Tailwinds - The Pilot
July 27, 2019
This is the pilot episode of a weekly compilation of articles, interviews, podcasts that I found most interesting related to micro private equity, and then a few rabbit holes. Not all of these are from the last week, in fact most aren’t. Most of them I come across through my daily scanning of Twitter, what other investors write, what I see occasionally in the news, my podcast feed, or something a friend passes along.
The name “Tailwinds” was recommended to me by Nick Haschka and what he meant by it was someone looking to build something special, like a business or permanent capital, should position themselves where there is a tailwind at their back taking the form of changes in the economy, culture, cities, demographics, or some other factor. I like the name, especially since I’m an aviation geek where the term refers to wind pushing an aircraft along from behind, allowing the plane to travel faster while using less fuel.
It also relates to micro private equity in two other ways, the first being that buying an existing company, rather than starting your own, gives you momentum and a head start, a proverbial tailwind. Second, the concept of positioning yourself in front of a tailwind relates to a Charlie Munger quote about fishing where the fish are, rather than a crowded shore or dock. Micro private equity is a space with opportunity that most investors and institutions cannot touch, and that leaves the door open for smaller investors to build portfolios.
I hope you like the newsletter, please feel free to reach out to me with your thoughts, feedback, or ideas, I’d love to chat!
“In the real world of infinite play, money is not a commodity. Money is attached to people. If money is attached to people who are playing a different game than you, an infinite game, it would behoove you to understand their particular boundaries and rules, as your boundaries and rules may mean nothing to them.”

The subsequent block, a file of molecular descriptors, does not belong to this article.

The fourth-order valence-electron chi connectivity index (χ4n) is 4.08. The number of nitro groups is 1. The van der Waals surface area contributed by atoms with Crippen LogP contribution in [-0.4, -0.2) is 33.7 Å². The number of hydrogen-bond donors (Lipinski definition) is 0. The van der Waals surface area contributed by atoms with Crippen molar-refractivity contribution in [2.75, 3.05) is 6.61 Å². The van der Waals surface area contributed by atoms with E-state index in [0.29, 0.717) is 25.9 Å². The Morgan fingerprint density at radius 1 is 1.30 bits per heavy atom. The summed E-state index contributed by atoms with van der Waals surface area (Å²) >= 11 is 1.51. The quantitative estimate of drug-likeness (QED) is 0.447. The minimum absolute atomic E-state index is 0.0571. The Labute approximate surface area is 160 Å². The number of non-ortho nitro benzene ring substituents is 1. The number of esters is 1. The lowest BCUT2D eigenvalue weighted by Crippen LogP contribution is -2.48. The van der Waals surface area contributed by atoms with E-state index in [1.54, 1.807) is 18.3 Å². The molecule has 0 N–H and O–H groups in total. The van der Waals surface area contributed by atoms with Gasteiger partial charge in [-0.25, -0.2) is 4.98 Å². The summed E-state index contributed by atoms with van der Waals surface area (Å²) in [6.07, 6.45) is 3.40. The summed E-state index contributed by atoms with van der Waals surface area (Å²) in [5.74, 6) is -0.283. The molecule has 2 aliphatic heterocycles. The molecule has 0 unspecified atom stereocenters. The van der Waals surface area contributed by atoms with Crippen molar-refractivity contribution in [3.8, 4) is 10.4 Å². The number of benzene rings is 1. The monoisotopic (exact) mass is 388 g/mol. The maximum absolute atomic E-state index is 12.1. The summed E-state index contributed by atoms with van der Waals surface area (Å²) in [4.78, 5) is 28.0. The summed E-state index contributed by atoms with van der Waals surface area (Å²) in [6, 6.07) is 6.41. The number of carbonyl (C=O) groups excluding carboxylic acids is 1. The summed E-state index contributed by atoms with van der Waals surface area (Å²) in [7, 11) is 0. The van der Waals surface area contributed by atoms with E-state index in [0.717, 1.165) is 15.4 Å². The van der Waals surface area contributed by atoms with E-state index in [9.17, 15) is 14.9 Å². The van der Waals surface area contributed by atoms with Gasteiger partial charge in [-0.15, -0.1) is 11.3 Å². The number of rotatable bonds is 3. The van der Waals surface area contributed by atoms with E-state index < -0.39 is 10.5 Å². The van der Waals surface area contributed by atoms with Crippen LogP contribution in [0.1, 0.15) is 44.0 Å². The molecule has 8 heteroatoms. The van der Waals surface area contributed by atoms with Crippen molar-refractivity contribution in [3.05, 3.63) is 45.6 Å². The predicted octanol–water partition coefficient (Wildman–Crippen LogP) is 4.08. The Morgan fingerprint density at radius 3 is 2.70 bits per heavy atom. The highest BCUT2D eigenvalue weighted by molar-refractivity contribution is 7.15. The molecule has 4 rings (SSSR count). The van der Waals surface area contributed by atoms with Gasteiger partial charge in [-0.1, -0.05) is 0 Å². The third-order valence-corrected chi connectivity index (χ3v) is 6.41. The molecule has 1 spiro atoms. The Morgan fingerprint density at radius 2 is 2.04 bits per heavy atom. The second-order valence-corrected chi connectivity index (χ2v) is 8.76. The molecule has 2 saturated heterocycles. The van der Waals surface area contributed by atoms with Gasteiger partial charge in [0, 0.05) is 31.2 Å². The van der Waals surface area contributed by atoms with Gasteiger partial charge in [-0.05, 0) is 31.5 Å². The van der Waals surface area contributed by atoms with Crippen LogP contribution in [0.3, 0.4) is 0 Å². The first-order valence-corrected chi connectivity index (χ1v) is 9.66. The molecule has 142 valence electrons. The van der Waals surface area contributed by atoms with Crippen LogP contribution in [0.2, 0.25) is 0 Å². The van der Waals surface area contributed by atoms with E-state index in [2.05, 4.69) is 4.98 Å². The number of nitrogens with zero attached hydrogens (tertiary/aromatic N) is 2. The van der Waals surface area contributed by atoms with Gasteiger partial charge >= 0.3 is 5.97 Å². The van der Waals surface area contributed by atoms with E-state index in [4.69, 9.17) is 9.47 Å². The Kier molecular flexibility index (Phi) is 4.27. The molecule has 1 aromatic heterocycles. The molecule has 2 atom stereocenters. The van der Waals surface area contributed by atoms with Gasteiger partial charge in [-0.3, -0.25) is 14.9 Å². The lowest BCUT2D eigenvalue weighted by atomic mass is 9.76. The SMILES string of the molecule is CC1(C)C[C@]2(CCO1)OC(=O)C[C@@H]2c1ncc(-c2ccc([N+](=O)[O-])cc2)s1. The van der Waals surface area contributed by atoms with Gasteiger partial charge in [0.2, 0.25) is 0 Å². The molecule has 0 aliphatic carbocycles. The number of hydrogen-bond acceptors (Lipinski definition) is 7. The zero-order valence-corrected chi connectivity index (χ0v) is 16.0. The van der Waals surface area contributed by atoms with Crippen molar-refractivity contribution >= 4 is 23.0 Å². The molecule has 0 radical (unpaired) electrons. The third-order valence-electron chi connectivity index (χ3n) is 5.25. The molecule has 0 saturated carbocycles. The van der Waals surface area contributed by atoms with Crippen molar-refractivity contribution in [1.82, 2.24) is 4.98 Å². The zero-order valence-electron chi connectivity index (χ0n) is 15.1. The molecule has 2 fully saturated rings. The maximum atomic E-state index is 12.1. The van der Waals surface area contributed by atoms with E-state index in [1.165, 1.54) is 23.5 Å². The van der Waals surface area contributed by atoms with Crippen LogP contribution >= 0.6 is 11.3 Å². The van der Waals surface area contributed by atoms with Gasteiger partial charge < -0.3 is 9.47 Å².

Andy published this a few days after our podcast episode to give a deeper dive on his thoughts regarding finite and infinite games in the context of micro private equity. As an overview, finite games are those that have set players, set rules, and a beginning and end. Infinite games, on the other hand, have known and unknown players, rules that can evolve, and the goal is to perpetuate the game. Andy applies this framework to how his firm Localize Capital is using it in their strategy. If this concept intrigues you, I highly recommend reading Andy’s writeup on the concept, it’s an excellent read.
“What we’re doing for the industry is really important by being innovative, by trying to challenge the current model, and trying to bring a different model to the investors.”
Here is a podcast episode from Ted Seides’ podcast Capital Allocators with Managing Director at Blackrock and Global Head of its newly launched Long-Term Private Capital business, a multi-billion dollar permanent capital fund, André Bourbonnais. This new permanent capital fund by BlackRock, also described in these articles by the WSJ and Institutional Investor, is going to be really interesting to watch and see how it evolves. Part of its origin was frustration with existing PE fund models and the demand for a fund that could serve longer term LPs. One part of the interview I found particularly interesting was the replacement of a management fee with a fixed budget to be approved by investors, a move that continues a long-term trend of ever decreasing fees in finance. Finally, André is a pilot and says he loves the intellectual challenge of flying, something I can strongly relate to.